NAFTA negotiators may get tough in Round 3

Patrick Gillespie

(CNN Money) -- No more Mr. Nice Guys.

That's the tone heading into Round 3 of the renegotiation of NAFTA, the trade deal between the U.S., Canada and Mexico.

Talks kickoff Saturday in Ottawa, Canada, and all sides have signaled plans to bring a heavier hand to the negotiations, which have yet to produce much progress on key issues.

American officials have proposed a deeply controversial audit rule. Canadian officials want to resolve a thorny aerospace issue. And Mexican leaders continue to prepare a "plan B" by looking overseas for new trade deals.

Related: Mexico looks to Latin America amid Trump's NAFTA threats

Here's what to look out for:

"Sunset clause"

Trump's trade team is expected to propose a "sunset clause" to NAFTA, which means the agreement would expire after five years unless all countries decide to sign on for another five years.

Commerce Secretary Wilbur Ross argues that the presidents of the three nations can already withdraw from NAFTA if they give six month's notice. In 23 years, the provision has never been used.

This new provision would allow leaders to reassess benefits on a timetable, Ross says.

"It would force a systematic reexamination," of NAFTA, Ross said at an event hosted by Politico on September 14.

Critics say it would cause widespread uncertainty in the business community.

"It's probably one of the worst ideas that anyone has ever suggested," says Rick Helfenbein, CEO of the American Apparel and Footwear Association, whose members include Under Armour, Gap and Coach. "Why would you invest in something that could expire in 5 years?"

Mexican and Canadian officials not directly involved in talks have already pushed back on the idea.

Battle for the skies

Canadian Prime Minister Justin Trudeau made it clear this week: He wants a trade spat between airplane manufacturers Boeing (American) and Bombardier (Canadian) resolved. Boeing sued Bombardier in April, accusing it of unfair trade practices. Bombardier rejects the accusations.

Trudeau said the Canadian government won't continue to do business with Boeing if it continues to threaten Bombardier.

As Round 3 starts, this dispute could rankle negotiations.

On top of that, Canada wants to address U.S. tariffs on Canadian lumber and dairy products.

Related: NAFTA Round 2: No deal yet on divisive issues

Mexico's back up plans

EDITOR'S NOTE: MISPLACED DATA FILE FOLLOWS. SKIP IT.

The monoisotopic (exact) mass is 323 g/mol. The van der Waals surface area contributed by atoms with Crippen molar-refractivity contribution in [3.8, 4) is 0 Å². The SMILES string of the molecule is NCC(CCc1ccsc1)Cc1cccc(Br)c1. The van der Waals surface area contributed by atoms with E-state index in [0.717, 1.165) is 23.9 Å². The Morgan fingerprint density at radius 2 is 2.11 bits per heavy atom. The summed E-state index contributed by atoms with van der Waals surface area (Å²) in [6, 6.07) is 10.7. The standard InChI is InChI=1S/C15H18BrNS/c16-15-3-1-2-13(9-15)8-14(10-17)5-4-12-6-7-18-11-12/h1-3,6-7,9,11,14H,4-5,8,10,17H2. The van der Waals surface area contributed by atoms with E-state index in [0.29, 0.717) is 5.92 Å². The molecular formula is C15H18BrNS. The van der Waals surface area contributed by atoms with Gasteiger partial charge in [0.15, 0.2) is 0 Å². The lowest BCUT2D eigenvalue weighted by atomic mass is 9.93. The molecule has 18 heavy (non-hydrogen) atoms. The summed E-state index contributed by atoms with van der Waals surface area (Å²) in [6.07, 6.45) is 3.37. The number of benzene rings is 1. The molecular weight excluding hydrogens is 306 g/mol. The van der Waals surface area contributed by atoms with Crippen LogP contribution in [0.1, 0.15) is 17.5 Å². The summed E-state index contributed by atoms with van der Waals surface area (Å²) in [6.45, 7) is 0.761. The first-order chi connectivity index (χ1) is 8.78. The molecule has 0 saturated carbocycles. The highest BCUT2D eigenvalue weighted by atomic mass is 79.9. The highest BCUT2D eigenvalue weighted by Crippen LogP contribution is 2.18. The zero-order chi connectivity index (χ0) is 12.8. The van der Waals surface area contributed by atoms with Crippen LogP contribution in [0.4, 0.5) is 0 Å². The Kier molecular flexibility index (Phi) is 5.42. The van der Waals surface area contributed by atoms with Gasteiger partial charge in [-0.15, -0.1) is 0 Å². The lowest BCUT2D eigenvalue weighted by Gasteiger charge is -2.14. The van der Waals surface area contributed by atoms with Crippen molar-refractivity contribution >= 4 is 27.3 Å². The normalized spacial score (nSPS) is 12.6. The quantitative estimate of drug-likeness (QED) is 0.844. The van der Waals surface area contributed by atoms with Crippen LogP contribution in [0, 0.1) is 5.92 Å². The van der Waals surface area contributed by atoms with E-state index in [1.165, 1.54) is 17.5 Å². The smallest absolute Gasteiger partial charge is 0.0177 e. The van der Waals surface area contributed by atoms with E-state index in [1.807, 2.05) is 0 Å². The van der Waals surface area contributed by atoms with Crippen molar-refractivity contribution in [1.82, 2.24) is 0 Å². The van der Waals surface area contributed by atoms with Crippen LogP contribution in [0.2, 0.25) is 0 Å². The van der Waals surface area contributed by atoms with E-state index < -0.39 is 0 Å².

Mexico may be in danger of losing business with the U.S. and Canada if NAFTA negotiations go south. So it's doubling down on free trade and turning toward allies in Latin America, who are also changing their own tune on trade.

This year, for the first time, 94% of goods moved tax-free across borders in the Pacific Alliance, a trading bloc that includes Mexico, Colombia, Chile and Peru. Formed in 2011, it accounts for half of all trade in the region and covers about 200 million people.

"We are trading as a group of countries in agreement on free trade," Mexico's foreign minister, Luis Videgaray, said Wednesday evening in New York. Videgaray spoke alongside the presidents of Colombia and Chile, as well as a Peru's trade minister.

NAFTA's "scariest part"

At the heart of the reason behind renegotiating is Trump's desire to end the U.S. trade deficit with Mexico and create manufacturing jobs in America.

Trump's trade team wants to focus automobiles and the "rules of origin" rule, which stipulates that at least 62% of the parts in a car sold in North America must come from one of the three NAFTA countries.

But Ross argues 25-year-old rule is out of date for a auto world that includes Bluetooth speakers, back-up cameras and other electronics.

The outdated rule has allowed car parts from outside NAFTA -- mostly from China and Taiwan -- to come in and not get taxed, he said. He told CNBC Friday that this trend is the "scariest part" of NAFTA.

Ross wants to not only update the rules, but raise that percentage much higher, though how much is unclear.

Forcing more production in North America is one thing. Forcing more in the U.S. is another, trade experts say.

"I don't think it will go over very well," says Edward Alden, a senior fellow at the Council on Foreign Relations. "We're going from the shadow boxing phase in the first rounds of negotiations to really much more serious negotiations."


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